Some John Bowne High School students and their Dutch counterparts experienced some shared history in Flushing this week.
The Dutch exchange students and the American teens spent Monday afternoon planting tulip bulbs at the Bowne House at 37-01 Bowne Street, the 340-year-old home of Bowne High School’s namesake and an early pioneer of religious freedom in America.
The 10 Dutch students, all in their last year at the Lyceum high school in Amsterdam, had just arrived in the country last Friday. They are scheduled to stay with local families through October 24th.
Ten Bowne students had spent 10 days in Amsterdam in April as part of the program. It was the school’s first year in this particular exchange program, said Arlene Zuefle, coordinator of student affairs for the school.
The experience was something new for the Dutch students as well. Although the Amsterdam school has had an exchange program for six years, this is the first year they have done it with a school outside Manhattan.
“I knew Manhattan really well, so I thought I knew New York pretty well,” said Patrick van den Hanenberg, the history teacher leading the Dutch delegation. “But I didn’t know Queens. You think of George’s parents from “Seinfeld” and Archie Bunker, and it’s not like that at all.”
That’s not to say Manhattan wasn’t the first stop. “It’s so exciting to see everything, to stand in Times Square,” Anna van der Tas said. “I still want to stand on the Empire State Building and see everything.”
“The city is fast, it’s a very fast city,” Lisette Zeeuw said.
“But Amsterdam is too,” van der Tas replied.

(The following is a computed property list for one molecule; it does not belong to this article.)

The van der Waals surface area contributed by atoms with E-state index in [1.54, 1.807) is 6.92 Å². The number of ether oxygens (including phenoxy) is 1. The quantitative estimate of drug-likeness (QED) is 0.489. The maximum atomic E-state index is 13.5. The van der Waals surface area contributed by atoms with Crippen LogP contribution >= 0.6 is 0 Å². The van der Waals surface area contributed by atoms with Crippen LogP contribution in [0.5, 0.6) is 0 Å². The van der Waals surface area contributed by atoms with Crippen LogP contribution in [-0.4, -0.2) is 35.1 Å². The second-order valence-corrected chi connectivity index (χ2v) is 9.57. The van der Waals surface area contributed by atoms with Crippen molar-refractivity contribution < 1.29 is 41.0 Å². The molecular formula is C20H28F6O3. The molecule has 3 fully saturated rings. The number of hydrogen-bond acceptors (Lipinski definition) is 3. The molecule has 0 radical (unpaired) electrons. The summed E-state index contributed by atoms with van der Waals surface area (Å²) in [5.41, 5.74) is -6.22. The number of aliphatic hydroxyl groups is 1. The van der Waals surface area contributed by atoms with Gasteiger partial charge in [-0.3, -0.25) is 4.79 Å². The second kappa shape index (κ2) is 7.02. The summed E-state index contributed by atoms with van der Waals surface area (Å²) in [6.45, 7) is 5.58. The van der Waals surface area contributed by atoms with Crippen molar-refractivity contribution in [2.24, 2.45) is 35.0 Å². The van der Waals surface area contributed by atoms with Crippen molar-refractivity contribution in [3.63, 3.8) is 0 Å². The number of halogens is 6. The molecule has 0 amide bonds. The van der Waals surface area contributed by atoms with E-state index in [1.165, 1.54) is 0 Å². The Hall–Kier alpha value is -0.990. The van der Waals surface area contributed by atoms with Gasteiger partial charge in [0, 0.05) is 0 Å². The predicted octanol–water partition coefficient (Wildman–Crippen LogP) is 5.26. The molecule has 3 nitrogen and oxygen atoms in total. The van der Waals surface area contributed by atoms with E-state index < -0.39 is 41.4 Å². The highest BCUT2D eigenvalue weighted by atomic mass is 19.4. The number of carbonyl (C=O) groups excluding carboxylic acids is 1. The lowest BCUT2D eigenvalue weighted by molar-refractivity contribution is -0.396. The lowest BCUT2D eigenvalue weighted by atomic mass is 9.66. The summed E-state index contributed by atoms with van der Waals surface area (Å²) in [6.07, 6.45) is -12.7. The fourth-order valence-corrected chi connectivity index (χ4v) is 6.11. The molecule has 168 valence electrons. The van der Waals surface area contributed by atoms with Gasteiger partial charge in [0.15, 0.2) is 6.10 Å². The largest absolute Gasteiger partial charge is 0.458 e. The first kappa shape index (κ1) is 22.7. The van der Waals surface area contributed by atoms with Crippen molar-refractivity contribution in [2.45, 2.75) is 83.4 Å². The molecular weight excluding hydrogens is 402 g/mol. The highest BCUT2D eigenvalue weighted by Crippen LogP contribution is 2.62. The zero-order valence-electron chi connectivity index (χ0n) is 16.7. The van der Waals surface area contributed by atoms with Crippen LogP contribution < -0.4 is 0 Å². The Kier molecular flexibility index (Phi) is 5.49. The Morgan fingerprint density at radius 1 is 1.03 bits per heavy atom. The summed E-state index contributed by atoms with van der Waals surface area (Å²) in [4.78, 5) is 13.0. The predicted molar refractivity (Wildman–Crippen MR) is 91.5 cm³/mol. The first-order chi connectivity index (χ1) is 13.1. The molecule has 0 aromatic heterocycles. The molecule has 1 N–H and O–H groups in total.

The Dutch students will spend the rest of the week tailing Bowne students and pursuing independent study programs. For example, van den Hanenberg said one student was going to Italian neighborhoods to investigate Italian-American culture, while another was going to the Bronx to look into the hip-hop scene.
But Monday was a day for Queens history. Occasionally straining to hear over the sirens and jet planes, the students learned about how Bowne built the house in 1661 on the farm he had cleared out of the wilderness of Long Island.
Bowne’s historical significance came because of an incident the next year. Bowne’s wife was a Quaker, and he allowed the local Quakers to meet on his land and in his house. This was illegal under Dutch law, and then Governor Peter Stuyvesant had Bowne arrested. Bowne left the country to appeal his case in the Netherlands, where he won the right to return in a landmark case for religious freedom.
Bowne lived the rest of his life in the house. It ultimately passed through nine generations of his descendants until the Bowne House Historical Society bought it in 1945.
The house is currently closed to the public while the historic society raises funds for its restoration. Total renovations are expected to cost $2 million. The work, which will include stabilizing the walls and foundations and bringing the building up to code, is expected to take two years to complete.
Inside the house, students squeezed past plastic-covered boxes as historical society member Evangeline Egglezos pointed out architectural features, talked about Bowne’s family history, and speculated that the pacifist Quakers’ refusal to join the local militia was what aroused Stuyvesant’s ire. “I’ve read about John Bowne. For me, it’s very interesting,” van den Hanenberg said.
On the American side, Bowne senior Sarah Caltabiano said she was interested by the cultural differences she had seen with the Dutch students, like the differences in how they describe their family life. “They all sit down and eat dinner together. They’re a lot more family oriented.”
“They’re fun. They seem to grow up faster,” said classmate Deirdre Leby. “They seem to know a lot.”
Van den Hanenberg confessed there was one thing that was unfamiliar to the Dutch students; planting tulip bulbs. The Bowne students, who had been through the school’s agriculture program, were much more familiar with the procedure.